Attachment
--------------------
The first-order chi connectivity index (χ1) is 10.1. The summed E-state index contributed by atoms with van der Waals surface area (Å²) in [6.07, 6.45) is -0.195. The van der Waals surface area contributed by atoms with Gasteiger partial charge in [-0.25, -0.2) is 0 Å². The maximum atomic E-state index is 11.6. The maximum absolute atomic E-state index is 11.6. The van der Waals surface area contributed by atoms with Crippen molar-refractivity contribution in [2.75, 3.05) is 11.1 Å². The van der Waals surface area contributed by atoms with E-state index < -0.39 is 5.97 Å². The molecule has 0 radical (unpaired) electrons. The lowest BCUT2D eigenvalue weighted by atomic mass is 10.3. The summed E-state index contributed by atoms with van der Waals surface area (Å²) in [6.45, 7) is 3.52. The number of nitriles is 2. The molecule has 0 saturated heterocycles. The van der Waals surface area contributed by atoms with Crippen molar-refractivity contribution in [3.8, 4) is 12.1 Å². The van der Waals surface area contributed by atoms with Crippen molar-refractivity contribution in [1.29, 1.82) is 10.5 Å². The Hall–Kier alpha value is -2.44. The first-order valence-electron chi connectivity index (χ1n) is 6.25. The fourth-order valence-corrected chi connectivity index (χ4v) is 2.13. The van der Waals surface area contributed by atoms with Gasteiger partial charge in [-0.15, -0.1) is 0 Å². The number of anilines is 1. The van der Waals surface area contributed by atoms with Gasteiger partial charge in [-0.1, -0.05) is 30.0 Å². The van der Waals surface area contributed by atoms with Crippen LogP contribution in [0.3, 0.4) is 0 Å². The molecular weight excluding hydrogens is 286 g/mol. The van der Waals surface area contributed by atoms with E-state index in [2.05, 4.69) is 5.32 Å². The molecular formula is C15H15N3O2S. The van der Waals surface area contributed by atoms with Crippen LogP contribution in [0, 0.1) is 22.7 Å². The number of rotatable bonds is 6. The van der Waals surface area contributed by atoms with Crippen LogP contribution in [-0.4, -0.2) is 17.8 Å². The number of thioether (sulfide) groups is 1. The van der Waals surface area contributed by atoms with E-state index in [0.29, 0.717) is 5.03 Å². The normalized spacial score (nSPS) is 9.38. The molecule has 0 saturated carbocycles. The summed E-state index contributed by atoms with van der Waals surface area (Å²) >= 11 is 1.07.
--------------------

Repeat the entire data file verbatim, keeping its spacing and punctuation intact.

The first-order chi connectivity index (χ1) is 10.1. The summed E-state index contributed by atoms with van der Waals surface area (Å²) in [6.07, 6.45) is -0.195. The van der Waals surface area contributed by atoms with Gasteiger partial charge in [-0.25, -0.2) is 0 Å². The maximum atomic E-state index is 11.6. The maximum absolute atomic E-state index is 11.6. The van der Waals surface area contributed by atoms with Crippen molar-refractivity contribution in [2.75, 3.05) is 11.1 Å². The van der Waals surface area contributed by atoms with E-state index < -0.39 is 5.97 Å². The molecule has 0 radical (unpaired) electrons. The lowest BCUT2D eigenvalue weighted by atomic mass is 10.3. The summed E-state index contributed by atoms with van der Waals surface area (Å²) in [6.45, 7) is 3.52. The number of nitriles is 2. The molecule has 0 saturated heterocycles. The van der Waals surface area contributed by atoms with Crippen molar-refractivity contribution in [3.8, 4) is 12.1 Å². The van der Waals surface area contributed by atoms with Crippen molar-refractivity contribution in [1.29, 1.82) is 10.5 Å². The Hall–Kier alpha value is -2.44. The first-order valence-electron chi connectivity index (χ1n) is 6.25. The fourth-order valence-corrected chi connectivity index (χ4v) is 2.13. The van der Waals surface area contributed by atoms with Gasteiger partial charge in [-0.15, -0.1) is 0 Å². The number of anilines is 1. The van der Waals surface area contributed by atoms with Gasteiger partial charge in [-0.1, -0.05) is 30.0 Å². The van der Waals surface area contributed by atoms with Crippen LogP contribution in [0.3, 0.4) is 0 Å². The molecular weight excluding hydrogens is 286 g/mol. The van der Waals surface area contributed by atoms with E-state index in [2.05, 4.69) is 5.32 Å². The molecular formula is C15H15N3O2S. The van der Waals surface area contributed by atoms with Crippen LogP contribution in [0, 0.1) is 22.7 Å². The number of rotatable bonds is 6. The van der Waals surface area contributed by atoms with Crippen LogP contribution in [-0.4, -0.2) is 17.8 Å². The number of thioether (sulfide) groups is 1. The van der Waals surface area contributed by atoms with E-state index in [0.29, 0.717) is 5.03 Å². The normalized spacial score (nSPS) is 9.38. The molecule has 0 saturated carbocycles. The summed E-state index contributed by atoms with van der Waals surface area (Å²) >= 11 is 1.07.